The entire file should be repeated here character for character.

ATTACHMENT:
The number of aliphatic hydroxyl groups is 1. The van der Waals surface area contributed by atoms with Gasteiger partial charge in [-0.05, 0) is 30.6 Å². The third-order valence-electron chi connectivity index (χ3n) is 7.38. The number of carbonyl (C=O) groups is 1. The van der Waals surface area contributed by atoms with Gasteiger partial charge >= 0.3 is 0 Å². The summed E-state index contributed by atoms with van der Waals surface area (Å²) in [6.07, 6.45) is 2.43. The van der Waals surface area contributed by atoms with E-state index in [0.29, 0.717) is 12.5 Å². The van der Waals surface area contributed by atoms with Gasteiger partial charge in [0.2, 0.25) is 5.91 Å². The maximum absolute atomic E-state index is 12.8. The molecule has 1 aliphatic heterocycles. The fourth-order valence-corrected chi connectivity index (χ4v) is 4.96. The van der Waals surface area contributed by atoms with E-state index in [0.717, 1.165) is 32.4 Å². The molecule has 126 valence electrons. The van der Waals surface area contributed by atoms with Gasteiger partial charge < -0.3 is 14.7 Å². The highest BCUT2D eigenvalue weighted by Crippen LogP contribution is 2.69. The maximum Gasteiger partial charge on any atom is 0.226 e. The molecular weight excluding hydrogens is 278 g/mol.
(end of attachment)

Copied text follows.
The number of aliphatic hydroxyl groups is 1. The van der Waals surface area contributed by atoms with Gasteiger partial charge in [-0.05, 0) is 30.6 Å². The third-order valence-electron chi connectivity index (χ3n) is 7.38. The number of carbonyl (C=O) groups is 1. The van der Waals surface area contributed by atoms with Gasteiger partial charge >= 0.3 is 0 Å². The summed E-state index contributed by atoms with van der Waals surface area (Å²) in [6.07, 6.45) is 2.43. The van der Waals surface area contributed by atoms with E-state index in [0.29, 0.717) is 12.5 Å². The van der Waals surface area contributed by atoms with Gasteiger partial charge in [0.2, 0.25) is 5.91 Å². The maximum absolute atomic E-state index is 12.8. The molecule has 1 aliphatic heterocycles. The fourth-order valence-corrected chi connectivity index (χ4v) is 4.96. The van der Waals surface area contributed by atoms with E-state index in [0.717, 1.165) is 32.4 Å². The molecule has 126 valence electrons. The van der Waals surface area contributed by atoms with Gasteiger partial charge < -0.3 is 14.7 Å². The highest BCUT2D eigenvalue weighted by Crippen LogP contribution is 2.69. The maximum Gasteiger partial charge on any atom is 0.226 e. The molecular weight excluding hydrogens is 278 g/mol.